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Meet the Woman Making History on Wall Street This Week

Terry Wheatley, president of Vintage Wine Estates, is the first woman to take an American multi-hundred-million-dollar wine producer public.

Terry Wheatley, president of Vintage Wine Estates

Today marks a very big day for Vintage Wine Estates. Not only is the wine producer going public with a $690 million IPO, but the company’s president Terry Wheatley will also be making history as the first woman to take an American multi-hundred-million-dollar producer public.

“I might be the first, but I’m not going to be the last,” Wheatley told Worth. “I look at my career and the time spent to get where I’ve gotten, and I’m mentoring young women now. Their careers are accelerating so much faster. There aren’t the hurdles that I had coming through the industry and when I describe them to them, they’re, I don’t want to say surprised and shocked, but some of the wars that I’ve been through, they don’t have to fight those battles. We fought them for them, so now their careers are accelerating I think twice as fast or three times as fast as what mine did. So, I won’t be the last woman taking a company, a multimillion-dollar company public. There will be more after me and probably in a rapid pace because more and more women are rising to the C-suite level.”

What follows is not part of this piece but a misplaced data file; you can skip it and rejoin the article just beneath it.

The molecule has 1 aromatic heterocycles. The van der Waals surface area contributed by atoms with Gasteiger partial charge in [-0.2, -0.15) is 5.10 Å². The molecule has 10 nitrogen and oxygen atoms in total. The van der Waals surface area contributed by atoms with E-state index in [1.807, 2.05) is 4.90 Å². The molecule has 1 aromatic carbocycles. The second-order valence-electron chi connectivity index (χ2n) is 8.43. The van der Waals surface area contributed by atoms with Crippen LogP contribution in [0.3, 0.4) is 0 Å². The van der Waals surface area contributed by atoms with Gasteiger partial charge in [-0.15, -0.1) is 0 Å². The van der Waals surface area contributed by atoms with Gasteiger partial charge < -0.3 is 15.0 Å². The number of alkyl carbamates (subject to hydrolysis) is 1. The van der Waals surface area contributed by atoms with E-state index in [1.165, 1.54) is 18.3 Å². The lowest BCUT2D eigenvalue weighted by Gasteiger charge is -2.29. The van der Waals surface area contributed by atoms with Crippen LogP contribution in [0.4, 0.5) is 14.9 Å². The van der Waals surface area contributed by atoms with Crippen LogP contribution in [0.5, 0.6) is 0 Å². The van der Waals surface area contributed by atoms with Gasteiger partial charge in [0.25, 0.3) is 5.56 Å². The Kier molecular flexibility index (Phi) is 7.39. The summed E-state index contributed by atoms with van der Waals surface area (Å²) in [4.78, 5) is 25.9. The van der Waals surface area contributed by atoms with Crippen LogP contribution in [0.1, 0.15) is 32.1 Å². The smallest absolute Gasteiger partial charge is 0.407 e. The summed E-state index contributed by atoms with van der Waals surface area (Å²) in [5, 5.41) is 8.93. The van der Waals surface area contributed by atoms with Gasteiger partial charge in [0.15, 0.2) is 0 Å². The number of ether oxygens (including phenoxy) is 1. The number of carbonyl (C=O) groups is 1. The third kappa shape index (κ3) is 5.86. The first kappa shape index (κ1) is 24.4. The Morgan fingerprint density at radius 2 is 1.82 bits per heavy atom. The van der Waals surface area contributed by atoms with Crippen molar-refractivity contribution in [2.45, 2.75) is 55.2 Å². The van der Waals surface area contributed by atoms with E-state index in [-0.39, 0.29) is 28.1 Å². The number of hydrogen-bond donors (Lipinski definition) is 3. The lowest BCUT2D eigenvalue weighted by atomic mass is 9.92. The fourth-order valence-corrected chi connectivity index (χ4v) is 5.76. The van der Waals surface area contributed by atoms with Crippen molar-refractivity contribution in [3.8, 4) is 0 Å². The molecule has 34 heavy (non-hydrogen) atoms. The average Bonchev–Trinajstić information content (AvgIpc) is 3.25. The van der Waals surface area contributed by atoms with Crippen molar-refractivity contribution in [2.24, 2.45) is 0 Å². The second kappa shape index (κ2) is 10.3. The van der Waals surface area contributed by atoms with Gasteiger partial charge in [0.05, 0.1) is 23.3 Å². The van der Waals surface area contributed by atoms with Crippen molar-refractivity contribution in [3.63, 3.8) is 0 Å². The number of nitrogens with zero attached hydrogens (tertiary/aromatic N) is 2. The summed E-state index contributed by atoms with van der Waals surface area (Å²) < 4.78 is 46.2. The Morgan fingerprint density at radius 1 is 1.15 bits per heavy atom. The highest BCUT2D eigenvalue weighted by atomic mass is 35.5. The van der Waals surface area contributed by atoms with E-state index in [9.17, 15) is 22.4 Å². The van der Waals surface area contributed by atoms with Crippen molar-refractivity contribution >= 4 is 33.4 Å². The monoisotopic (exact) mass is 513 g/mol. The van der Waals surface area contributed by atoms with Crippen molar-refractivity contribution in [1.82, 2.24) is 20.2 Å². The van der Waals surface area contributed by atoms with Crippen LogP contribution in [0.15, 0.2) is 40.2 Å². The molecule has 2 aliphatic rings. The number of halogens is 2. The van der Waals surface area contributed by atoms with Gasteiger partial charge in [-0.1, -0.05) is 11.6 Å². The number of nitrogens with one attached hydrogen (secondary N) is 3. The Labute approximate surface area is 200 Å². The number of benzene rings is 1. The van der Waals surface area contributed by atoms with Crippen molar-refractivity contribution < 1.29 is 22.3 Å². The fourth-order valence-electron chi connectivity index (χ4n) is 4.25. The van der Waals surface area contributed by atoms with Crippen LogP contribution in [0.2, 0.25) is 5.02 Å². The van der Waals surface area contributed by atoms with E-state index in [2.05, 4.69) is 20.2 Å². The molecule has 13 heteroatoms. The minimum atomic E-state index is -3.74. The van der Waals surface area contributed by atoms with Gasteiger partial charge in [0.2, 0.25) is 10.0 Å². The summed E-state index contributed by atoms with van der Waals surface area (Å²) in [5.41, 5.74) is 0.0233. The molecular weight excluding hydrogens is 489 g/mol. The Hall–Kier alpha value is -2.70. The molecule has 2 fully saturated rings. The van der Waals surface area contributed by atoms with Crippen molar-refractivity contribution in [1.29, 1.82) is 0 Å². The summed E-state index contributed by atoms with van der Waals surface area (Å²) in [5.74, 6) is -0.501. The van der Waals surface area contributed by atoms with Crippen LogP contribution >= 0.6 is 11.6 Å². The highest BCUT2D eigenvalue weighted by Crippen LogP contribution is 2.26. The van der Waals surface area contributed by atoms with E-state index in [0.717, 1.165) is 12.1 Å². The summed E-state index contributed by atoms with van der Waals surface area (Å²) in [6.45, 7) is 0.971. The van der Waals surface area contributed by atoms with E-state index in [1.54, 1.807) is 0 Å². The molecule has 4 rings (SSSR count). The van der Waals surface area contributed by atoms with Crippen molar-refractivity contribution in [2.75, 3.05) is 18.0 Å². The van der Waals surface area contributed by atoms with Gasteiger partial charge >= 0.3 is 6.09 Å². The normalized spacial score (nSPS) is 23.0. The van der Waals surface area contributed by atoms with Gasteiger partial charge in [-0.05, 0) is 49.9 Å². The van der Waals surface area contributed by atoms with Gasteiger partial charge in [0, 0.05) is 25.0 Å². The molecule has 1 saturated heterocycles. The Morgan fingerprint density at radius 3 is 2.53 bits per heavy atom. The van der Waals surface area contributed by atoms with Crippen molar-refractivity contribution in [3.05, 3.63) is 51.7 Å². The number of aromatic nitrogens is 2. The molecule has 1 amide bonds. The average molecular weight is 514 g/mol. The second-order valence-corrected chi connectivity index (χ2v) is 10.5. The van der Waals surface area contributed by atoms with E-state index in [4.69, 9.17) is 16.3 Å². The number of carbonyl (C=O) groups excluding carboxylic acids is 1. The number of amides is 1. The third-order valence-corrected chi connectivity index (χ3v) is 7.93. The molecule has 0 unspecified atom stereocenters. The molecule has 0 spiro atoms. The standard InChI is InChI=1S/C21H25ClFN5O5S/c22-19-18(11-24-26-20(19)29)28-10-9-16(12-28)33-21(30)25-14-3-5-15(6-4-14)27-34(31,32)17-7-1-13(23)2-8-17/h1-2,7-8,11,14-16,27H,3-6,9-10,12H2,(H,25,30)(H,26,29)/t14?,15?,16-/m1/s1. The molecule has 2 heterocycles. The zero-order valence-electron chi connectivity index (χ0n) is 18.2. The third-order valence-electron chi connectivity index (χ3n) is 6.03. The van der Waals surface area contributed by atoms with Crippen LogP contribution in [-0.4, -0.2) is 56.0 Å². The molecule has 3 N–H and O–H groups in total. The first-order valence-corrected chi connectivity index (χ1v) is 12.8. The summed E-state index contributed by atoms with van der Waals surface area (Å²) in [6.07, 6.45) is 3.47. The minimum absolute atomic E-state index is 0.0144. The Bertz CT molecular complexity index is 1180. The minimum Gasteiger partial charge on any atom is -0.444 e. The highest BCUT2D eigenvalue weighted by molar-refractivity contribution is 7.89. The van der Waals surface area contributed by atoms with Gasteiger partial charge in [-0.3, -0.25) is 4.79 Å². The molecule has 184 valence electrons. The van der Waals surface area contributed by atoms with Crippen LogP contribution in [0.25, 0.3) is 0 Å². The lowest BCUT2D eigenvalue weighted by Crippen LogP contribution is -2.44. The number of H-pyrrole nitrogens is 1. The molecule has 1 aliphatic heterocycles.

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Wheatley’s career started when she was 21 at Gallo Winery. She was then recruited to Sutter Home, which is now Trinchero Family Estates. After rising through the ranks there, she struck out on her own. “It was time for me to quit trying to sell other people on what my vision was; I just needed to do it myself,” she says. So, in 2008, she gathered some friends and started Canopy Management, which housed brands of their making, including Middle Sister Wines—a wine brand that was launched at Target. Over five years, Wheatley grew the company to 300,000 cases and then sold it to Vintage Wine Estates, where she became SVP of sales and marketing after the acquisition. Four years later, Wheatley was appointed president of Vintage Wine Estates, and the dream founding partner and CEO Pat Roney had of taking the company public started to percolate.

“It was a vision Pat shared when I came to the company…that he would like to someday take the company public,” she says. “And now we’re realizing his dream, and it is going to be great for the company and for the future because imagine right now is probably the most unprecedented time in the industry for acquisitions because there really are so many people that struggled through the pandemic, and I think with the money that is coming through the public market, we will be able to acquire, maybe even at a faster rate than we’ve done. We’ve done 20 acquisitions in the last 10 years. So, if we just do what we’ve done in the last 10 years, it will be a tremendous success story. Even bigger than we already have.”

As Wheatley tells it, Roney’s dream started to take shape after the pandemic broke out, forcing wineries to close up their tasting rooms, wine clubs and restaurants.

“We had been preparing, but we just escalated the process so we could get there faster,” Wheatley says. “He’s run the company kind of like his private investment company and to access the capital that we needed to be able to acquire at the pace that we now have laid out for ourselves required a lot of additional capital. It was always a dream, but he just really ramped it up, knowing what was coming, and now it’s here.”